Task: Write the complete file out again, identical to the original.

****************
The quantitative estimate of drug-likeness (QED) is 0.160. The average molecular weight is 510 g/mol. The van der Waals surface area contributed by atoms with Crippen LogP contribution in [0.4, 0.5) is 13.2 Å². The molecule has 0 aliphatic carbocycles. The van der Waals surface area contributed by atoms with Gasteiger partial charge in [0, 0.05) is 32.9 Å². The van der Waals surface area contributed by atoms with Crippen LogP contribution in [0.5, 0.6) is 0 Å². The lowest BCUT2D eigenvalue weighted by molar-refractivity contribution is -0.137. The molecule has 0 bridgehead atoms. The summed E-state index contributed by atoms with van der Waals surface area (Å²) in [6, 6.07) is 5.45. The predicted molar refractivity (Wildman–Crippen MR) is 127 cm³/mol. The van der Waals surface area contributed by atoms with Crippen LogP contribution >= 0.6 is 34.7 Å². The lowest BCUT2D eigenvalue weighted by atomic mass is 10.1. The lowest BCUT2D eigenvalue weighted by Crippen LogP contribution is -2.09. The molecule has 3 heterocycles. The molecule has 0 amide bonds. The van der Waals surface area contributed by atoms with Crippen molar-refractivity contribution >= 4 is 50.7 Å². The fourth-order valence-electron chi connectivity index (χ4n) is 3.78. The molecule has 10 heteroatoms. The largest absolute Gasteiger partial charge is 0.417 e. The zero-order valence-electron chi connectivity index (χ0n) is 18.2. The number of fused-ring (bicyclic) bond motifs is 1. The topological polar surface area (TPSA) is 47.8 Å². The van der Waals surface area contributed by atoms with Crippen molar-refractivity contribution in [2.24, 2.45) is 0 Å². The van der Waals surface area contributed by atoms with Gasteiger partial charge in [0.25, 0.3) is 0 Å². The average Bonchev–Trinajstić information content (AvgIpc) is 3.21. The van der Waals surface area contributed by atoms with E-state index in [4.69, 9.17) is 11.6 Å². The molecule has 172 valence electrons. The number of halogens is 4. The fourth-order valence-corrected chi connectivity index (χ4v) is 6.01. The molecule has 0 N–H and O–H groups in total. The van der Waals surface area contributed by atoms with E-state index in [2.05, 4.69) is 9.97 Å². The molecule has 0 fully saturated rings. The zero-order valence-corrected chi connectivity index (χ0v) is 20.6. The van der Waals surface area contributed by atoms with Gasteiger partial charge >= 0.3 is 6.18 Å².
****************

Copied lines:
The quantitative estimate of drug-likeness (QED) is 0.160. The average molecular weight is 510 g/mol. The van der Waals surface area contributed by atoms with Crippen LogP contribution in [0.4, 0.5) is 13.2 Å². The molecule has 0 aliphatic carbocycles. The van der Waals surface area contributed by atoms with Gasteiger partial charge in [0, 0.05) is 32.9 Å². The van der Waals surface area contributed by atoms with Crippen LogP contribution in [0.5, 0.6) is 0 Å². The lowest BCUT2D eigenvalue weighted by molar-refractivity contribution is -0.137. The molecule has 0 bridgehead atoms. The summed E-state index contributed by atoms with van der Waals surface area (Å²) in [6, 6.07) is 5.45. The predicted molar refractivity (Wildman–Crippen MR) is 127 cm³/mol. The van der Waals surface area contributed by atoms with Crippen LogP contribution >= 0.6 is 34.7 Å². The lowest BCUT2D eigenvalue weighted by atomic mass is 10.1. The lowest BCUT2D eigenvalue weighted by Crippen LogP contribution is -2.09. The molecule has 3 heterocycles. The molecule has 0 amide bonds. The van der Waals surface area contributed by atoms with Crippen molar-refractivity contribution >= 4 is 50.7 Å². The fourth-order valence-electron chi connectivity index (χ4n) is 3.78. The molecule has 10 heteroatoms. The largest absolute Gasteiger partial charge is 0.417 e. The zero-order valence-electron chi connectivity index (χ0n) is 18.2. The number of fused-ring (bicyclic) bond motifs is 1. The topological polar surface area (TPSA) is 47.8 Å². The van der Waals surface area contributed by atoms with Crippen molar-refractivity contribution in [2.24, 2.45) is 0 Å². The van der Waals surface area contributed by atoms with Gasteiger partial charge in [0.25, 0.3) is 0 Å². The average Bonchev–Trinajstić information content (AvgIpc) is 3.21. The van der Waals surface area contributed by atoms with E-state index in [4.69, 9.17) is 11.6 Å². The molecule has 172 valence electrons. The number of halogens is 4. The fourth-order valence-corrected chi connectivity index (χ4v) is 6.01. The molecule has 0 N–H and O–H groups in total. The van der Waals surface area contributed by atoms with E-state index in [2.05, 4.69) is 9.97 Å². The molecule has 0 fully saturated rings. The zero-order valence-corrected chi connectivity index (χ0v) is 20.6. The van der Waals surface area contributed by atoms with Gasteiger partial charge >= 0.3 is 6.18 Å².